Like worn, old saddle leather, Harry Carey's craggy face and gravelly voice evoked a kind of gritty western realism that thrilled audiences in both the silent and sound eras. With a stellar career that included his early collaborations with John Ford in the 1920s, his breakthrough "talkie" epic, Trader Horn
(1931), his Oscar- nominated supporting role in Mr. Smith Goes to Washington
(1939), and his final appearance on-screen with John Wayne in Howard Hawks' 1948 Western classic, Red River
, Harry Carey was always the cowboy's cowboy.
The Night Rider (1932, B&W): A mysterious caped bandit is terrorizing ranch owners, stealing from his victims and disappearing into the night. Investigating the crimes, lawman John Brown poses as notorious gunman Jim Blake, taking a job at a ranch run by pretty Barbara Rogers and her brother, Dan. A little sleuthing reveals that the Night Rider is part of a conspiracy to steal valuable ranch lands. Brown sets a trap to snare the elusive robber, but he's not prepared for the shock of discovering the Night Rider's true identity.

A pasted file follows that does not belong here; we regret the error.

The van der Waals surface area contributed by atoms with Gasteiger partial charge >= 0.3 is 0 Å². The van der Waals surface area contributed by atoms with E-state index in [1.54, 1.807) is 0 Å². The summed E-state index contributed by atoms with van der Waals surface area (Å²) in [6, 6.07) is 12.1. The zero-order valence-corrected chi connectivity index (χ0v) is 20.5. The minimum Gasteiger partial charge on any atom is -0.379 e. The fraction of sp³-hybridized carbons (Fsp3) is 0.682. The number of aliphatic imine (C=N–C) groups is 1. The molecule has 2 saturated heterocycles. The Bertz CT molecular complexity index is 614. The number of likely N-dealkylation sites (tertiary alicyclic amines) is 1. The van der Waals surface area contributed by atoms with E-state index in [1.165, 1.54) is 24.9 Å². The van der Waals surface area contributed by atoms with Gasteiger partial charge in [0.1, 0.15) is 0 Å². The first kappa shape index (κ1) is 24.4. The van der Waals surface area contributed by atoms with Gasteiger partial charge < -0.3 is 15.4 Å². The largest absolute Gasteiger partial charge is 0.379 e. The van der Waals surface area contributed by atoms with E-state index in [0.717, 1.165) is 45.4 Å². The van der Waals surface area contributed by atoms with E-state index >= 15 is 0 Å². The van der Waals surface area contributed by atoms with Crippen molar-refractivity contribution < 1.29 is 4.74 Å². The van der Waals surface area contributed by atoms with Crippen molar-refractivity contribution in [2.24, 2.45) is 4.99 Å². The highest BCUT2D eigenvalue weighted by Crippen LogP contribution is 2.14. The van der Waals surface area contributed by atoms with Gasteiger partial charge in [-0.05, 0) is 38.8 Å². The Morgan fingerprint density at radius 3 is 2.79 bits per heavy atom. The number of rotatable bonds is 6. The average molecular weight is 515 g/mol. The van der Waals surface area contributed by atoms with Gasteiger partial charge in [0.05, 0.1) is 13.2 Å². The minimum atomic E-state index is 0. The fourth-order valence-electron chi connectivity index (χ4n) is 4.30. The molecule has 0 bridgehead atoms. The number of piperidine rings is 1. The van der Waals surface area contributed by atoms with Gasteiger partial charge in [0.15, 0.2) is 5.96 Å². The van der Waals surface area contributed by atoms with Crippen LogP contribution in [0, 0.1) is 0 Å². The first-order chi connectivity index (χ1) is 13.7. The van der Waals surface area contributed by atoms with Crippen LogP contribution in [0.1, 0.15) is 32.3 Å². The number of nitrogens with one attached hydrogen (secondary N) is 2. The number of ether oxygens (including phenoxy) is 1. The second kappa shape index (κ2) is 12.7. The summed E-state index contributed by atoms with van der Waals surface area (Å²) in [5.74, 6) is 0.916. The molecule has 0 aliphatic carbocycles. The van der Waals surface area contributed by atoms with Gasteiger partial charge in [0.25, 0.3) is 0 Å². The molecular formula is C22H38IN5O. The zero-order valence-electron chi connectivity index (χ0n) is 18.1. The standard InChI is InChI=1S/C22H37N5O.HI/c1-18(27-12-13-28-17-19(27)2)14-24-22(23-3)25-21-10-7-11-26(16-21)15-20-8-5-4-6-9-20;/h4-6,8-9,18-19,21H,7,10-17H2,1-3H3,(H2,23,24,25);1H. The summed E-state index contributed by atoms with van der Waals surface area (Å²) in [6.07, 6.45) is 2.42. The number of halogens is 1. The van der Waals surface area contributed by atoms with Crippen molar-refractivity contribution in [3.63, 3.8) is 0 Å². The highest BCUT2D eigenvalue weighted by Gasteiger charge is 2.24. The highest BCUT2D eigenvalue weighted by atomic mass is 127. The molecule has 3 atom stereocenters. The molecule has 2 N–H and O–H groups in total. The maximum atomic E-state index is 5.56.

Starring Harry Carey, George "Gabby" Hayes, Jack Weatherby; Directed by Fred C. Newmeyer.
Without Honor (1932, B&W): The Marlan brothers work opposite sides of the law. Pete Marlan is a hard-fighting gambler with a checkered history and a price on his head. His younger brother Jack, a Texas Ranger with a sterling reputation, is currently investigating a cross-border smuggling ring. When Jack is murdered, the sheriff finds a note on his body that ties him to the smugglers. Swearing to restore his brother's tarnished honor and avenge his death, Pete goes after the killers with a ruthless determination.
Starring Harry Carey, Mae Busch, Lafe McKee, Mary Jane Irving; Directed by William Nigh.